The only glint of hope as the Cyber War rages on is something called Ko Sharmus, a whisper among the human survivors. Ko Sharmus turns out not to be a place but a person (Ian McElhinney), who’s been watching over a mysterious portal. It’s said that the portal is a gateway to another universe, one that the Cybermen can’t touch, but as the Doctor investigates, she discovers that it’s something far more familiar: a gateway to her homeworld of Gallifrey.

She’s pondering how the Timelords could be involved in all of this when another mystery steps through the gate: Sacha Dhawan’s Master, all gleaming grin and swagger. Whatever’s happening, it’s much, much bigger than the Cyber War and raises even more questions about the Master, Gallifrey, and the much-teased Timeless Child.

It’s a captivating cliffhanger, but what makes “Ascension” memorable is a much quieter, stranger plot, woven throughout all the Cyber shenanigans. As the Doctor and her friends are running around space, we follow a young man named Brendan (Evan McCabe), as he’s found abandoned as a baby in a small Irish village and adopted by a seemingly picture-perfect couple. He grows up to be a small-town police officer, an ordinary life marked only by a few strange events — like when a criminal chase results in him being shot and pushed off a cliff, only to survive his injuries completely unharmed. He eventually ages and retires from the force, which is when his adoptive dad and police force boss (seemingly unaged) wipe his memory with an odd device.

So who is Brendan, and how is this mild-mannered Irish police officer connected to intergalactic events? Is the device at the end of the episode early Cyberman tech? Or is it a chameleon arch, like the one we saw Ruth use earlier this season to hide her Timelord identity? For a penultimate episode, “Ascension” seems to be asking all the right questions. Now it’s up to next week’s season finale to hopefully give us some answers.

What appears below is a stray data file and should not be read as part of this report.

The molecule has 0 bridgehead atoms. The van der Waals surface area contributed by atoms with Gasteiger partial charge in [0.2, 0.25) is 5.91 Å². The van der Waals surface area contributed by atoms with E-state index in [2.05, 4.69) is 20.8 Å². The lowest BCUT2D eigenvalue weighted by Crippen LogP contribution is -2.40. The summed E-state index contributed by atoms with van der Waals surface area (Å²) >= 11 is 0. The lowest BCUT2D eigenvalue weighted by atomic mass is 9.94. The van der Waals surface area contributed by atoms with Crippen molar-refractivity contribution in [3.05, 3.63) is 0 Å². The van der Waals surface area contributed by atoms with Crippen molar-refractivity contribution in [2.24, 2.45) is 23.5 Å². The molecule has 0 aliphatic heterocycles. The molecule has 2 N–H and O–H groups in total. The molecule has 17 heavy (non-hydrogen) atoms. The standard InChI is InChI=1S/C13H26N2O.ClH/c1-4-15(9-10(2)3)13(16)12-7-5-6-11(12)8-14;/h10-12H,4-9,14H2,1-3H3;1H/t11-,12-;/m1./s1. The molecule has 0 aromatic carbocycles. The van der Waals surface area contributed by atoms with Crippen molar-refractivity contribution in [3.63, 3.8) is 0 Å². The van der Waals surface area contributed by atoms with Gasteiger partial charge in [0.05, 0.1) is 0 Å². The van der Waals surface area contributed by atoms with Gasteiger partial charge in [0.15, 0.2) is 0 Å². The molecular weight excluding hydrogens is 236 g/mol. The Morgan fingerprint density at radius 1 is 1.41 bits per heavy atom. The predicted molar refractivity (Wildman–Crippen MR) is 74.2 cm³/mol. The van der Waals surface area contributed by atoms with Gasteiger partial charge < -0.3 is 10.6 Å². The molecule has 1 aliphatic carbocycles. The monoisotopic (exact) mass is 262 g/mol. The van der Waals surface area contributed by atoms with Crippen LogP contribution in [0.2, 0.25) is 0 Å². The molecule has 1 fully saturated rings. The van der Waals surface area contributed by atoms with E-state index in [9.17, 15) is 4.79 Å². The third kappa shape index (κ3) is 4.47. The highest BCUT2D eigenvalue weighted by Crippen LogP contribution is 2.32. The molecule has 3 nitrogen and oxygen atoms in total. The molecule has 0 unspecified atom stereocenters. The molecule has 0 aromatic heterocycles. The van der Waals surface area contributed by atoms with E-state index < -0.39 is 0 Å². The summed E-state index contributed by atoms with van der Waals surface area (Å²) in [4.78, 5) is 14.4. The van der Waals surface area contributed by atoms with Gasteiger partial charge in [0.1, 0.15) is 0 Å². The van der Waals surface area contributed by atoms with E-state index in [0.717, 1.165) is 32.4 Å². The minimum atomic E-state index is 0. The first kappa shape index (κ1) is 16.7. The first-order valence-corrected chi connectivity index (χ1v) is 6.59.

TARDIS log notes:

  • I know that when you’re running from a homicidal robot army, your brain isn’t always thinking logically, but the Doctor sure seemed quick to abandon the TARDIS on a random, war-torn alien planet. You’d think by now she’d have learned to park it a little closer to the action so she can make a quick getaway as needed, instead of having to hotwire a Cyber ship warp drive.
  • There’s a moment where the Doctor tells Yaz, Graham, and Ryan to run, leaving her to face Ashad alone. It’s the angriest we’ve ever seen Whittaker’s Doctor, and her fury shocks her companions into silence. The 13th Doctor has spent most of her adventures trying to stand as a beacon of hope and positivity, a quirkier, kinder figure after Peter Capaldi’s colder 12th Doctor. It’s clear that the Cybermen are awakening centuries of bitterness and rage, and it’s moments like these where Whittaker makes you feel just how ancient the Doctor really is.
  • Showrunner Chris Chibnall recently confirmed to EW that he’ll definitely be returning for another season, teasing some “very big, ambitious plans.” Whittaker has also said that she’s back on board, too, so if there are still a few unanswered questions after next week’s finale, we may see them explored further in lucky season 13.